Real world plot-lines and violent media

Thursday, May 29, 2014

Jessica Dixon

As a member of the media-obsessed public, I take pride in my expansive knowledge regarding technological developments and other forms of media produced by our digital culture. I have grown up with the re-enforced idea that this mind-set is a good one to have; however, critical-thinker Rose Dyson has dared to ask the question: “is it?”

On Wednesday, May 28 Brock University’s Schmon Tower Boardroom was filled with eager listeners as Dyson gave a keynote address for the Canadian Peace Research Association (CPRA) entitled “Peace building in a digital age”. Focusing on the implications surrounding the over-consumption of violent media, Dyson examined how this could impact on our current (and future) society. Dyson wondered how a generation brought up on nothing but sex, violence and consumerism could affect societal values and our ecosystem.

“Low level radiation (is) adding to the toxic carbon emissions in our air pollution” Dyson explained, outlining the physical effects media-production has had, “from cell phone towers and other Wi-Fi devices, research demonstrating how emails contribute to rising stress levels and digital dementia (has been overlooked).”

Labeling one facet of social-media as the problem would ignore the permeating presence of these issues within everything from videogames to the news. Before the availability of technology skyrocketed, punishment for violent actions and the monitoring of pornographic distribution was much easier. As the availability of technology increased, social values have changed. Leaning towards this less-than-new capitalistic ideal, even news broadcasters have been affected. Viewers are no longer seen as an informed public, but as ‘fans’ who understand which stations to watch for their own biases to be valued.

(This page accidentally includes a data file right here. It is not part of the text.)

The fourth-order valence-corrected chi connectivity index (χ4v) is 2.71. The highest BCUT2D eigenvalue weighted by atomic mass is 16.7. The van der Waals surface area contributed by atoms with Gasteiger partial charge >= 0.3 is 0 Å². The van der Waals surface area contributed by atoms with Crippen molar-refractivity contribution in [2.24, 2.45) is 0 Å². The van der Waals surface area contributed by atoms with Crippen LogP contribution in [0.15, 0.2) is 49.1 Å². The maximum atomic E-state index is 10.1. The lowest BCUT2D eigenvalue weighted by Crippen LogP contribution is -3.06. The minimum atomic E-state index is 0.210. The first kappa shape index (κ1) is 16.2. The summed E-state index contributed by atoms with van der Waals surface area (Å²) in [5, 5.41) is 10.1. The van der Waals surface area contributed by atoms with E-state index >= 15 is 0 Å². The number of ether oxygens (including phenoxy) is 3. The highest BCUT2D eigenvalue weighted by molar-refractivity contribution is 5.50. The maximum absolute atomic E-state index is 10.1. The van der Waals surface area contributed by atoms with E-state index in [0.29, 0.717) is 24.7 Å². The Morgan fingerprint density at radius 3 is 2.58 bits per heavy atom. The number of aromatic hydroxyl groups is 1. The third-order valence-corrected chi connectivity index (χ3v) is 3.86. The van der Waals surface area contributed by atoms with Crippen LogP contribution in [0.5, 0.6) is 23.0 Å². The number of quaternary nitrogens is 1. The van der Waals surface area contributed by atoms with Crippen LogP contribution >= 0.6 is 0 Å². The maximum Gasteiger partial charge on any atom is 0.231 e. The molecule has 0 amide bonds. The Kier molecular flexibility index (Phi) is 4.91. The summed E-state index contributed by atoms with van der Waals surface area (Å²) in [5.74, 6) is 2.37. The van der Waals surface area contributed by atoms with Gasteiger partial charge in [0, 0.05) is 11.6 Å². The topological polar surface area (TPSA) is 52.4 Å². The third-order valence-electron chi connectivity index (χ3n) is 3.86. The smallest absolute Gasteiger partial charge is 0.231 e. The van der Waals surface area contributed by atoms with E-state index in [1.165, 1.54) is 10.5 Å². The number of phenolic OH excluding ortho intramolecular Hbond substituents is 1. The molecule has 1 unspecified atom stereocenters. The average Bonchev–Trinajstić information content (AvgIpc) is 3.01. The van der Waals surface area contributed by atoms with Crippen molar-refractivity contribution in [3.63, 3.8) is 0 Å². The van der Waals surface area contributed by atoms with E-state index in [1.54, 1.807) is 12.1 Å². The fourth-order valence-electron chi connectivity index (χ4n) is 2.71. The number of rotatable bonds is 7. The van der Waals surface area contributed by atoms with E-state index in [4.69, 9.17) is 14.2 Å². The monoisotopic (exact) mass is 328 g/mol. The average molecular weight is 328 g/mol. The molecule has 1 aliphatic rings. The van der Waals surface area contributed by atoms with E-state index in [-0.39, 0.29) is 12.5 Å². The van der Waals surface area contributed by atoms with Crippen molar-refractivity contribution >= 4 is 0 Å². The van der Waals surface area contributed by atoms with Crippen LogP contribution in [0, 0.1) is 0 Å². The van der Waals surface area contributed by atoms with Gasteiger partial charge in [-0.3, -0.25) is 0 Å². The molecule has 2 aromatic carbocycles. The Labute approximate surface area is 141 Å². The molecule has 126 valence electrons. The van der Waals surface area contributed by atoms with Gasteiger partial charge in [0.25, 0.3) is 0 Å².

“The lure of the internet has created some perilous spaces for young people in particular.” Dyson continued, “Remarkably absent is any recognition… of the impact of role models which glorify violence, power differentials, and abuse of women and girls in popular culture.”

Although accessibility to the internet can drive some to find information that could help in the fight against the dark-side of a media-saturated public, Dyson understands that a problem has to be recognized on a greater scale first. Things can only change when we decide to act. 


Congress of the Humanities and Social SciencesCongress 2014